Energy

New Government target of generating 30% of electricity from offshore wind by 2030

Although there has been a period of rapid growth in energy from wind, the new target will need a doubling of the rate of growth to around 2GW a year, which is hoped will occur due to rapidly falling installation costs. Offshore wind only generates about 7% of electricity at present. The new policy is a ‘sector deal’ under the Industrial Strategy, that will support jobs as well as energy generation, and we expect a similar deal to follow for farming. Environmental groups have criticised the plans, saying that generating the remainder from gas and nuclear will not decarbonise the energy system quickly enough.

Forestry

HS2 woodland grant reopens

This scheme is for planting new native woodland within 25 miles of the HS2 route from London to the West Midlands. The government has allocated £4m for planting over the next four years. The woods can be between 1 and 25 hectares, and ideally connect or expand existing woodlands. Contact Mike Tustin for further details.

Property

Utilities to be liable for road repairs for longer

The Government is consulting on whether to make utility companies maintain roads that they dig up for five years, so up from the current two years, in an attempt to reduce the number and severity of potholes.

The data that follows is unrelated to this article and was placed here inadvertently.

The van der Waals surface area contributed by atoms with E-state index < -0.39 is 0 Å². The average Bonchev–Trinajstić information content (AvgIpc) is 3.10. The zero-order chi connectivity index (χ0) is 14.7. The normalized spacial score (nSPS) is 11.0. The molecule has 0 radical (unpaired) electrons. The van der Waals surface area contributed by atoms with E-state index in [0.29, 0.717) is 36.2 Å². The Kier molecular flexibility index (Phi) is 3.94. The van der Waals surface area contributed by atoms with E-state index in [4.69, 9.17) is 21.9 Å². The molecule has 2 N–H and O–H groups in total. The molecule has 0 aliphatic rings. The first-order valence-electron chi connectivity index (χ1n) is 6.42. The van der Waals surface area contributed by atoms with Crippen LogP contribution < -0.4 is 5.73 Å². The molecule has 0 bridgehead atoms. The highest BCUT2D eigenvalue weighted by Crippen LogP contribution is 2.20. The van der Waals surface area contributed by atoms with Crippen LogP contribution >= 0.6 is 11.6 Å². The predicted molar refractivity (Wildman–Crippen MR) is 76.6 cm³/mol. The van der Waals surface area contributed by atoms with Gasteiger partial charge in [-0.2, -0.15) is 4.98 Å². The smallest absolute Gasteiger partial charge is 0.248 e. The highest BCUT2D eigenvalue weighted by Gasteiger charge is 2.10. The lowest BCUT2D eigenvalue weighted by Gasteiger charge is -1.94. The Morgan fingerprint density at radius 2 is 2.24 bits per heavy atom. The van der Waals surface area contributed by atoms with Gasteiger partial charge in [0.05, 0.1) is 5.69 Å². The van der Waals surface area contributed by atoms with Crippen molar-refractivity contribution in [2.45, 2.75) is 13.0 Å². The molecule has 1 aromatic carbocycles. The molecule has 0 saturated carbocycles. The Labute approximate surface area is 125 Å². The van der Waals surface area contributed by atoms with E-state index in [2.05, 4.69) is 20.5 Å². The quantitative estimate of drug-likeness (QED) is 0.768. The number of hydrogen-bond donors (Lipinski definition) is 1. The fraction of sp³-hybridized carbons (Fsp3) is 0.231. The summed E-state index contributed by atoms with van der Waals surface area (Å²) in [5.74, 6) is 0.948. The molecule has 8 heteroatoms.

New ‘future homes standard’ means gas boilers will no longer be fitted to new homes from 2025 onwards

The new homes will have to be fitted with low-carbon heating systems and meet ‘world-leading’ levels of energy efficiency. Other carbon announcements in the Spring Statement included consulting on whether transport companies should offer passengers carbon neutral offsets to compensate for the carbon emitted during their journeys, and the requirement that all new developments create a ‘net gain’ in biodiversity.

Rural economy

Grants of up to £5,000 for communities off the mains gas grid through the Calor Rural Community Fund

This scheme has previously awarded grants for playground and village hall refurbishments, instruments for music banks and equipment for sports clubs. There is a small amount of addition funding available for projects that use the Crowdfunder fund-raising platform to raise donations. The application window closes on 29 April 2019.

National Living Wage and National Minimum Wage increase on 1 April

The rate for workers aged 25 and over has been increased to £8.21, up 4.9% from £7.83. The policy was introduced in 1999 against Conservative fears that it would price workers out of the jobs market. The Low Pay Commission, which advises government on the pace at which the wage rate can rise, says there is little evidence of negative effects on jobs. The Commission estimates that around 30 per cent of the workforce, which is 7m people, benefit now directly or indirectly from the national living wage. For more details about employee wages on farms and estates please speak to George Chichester.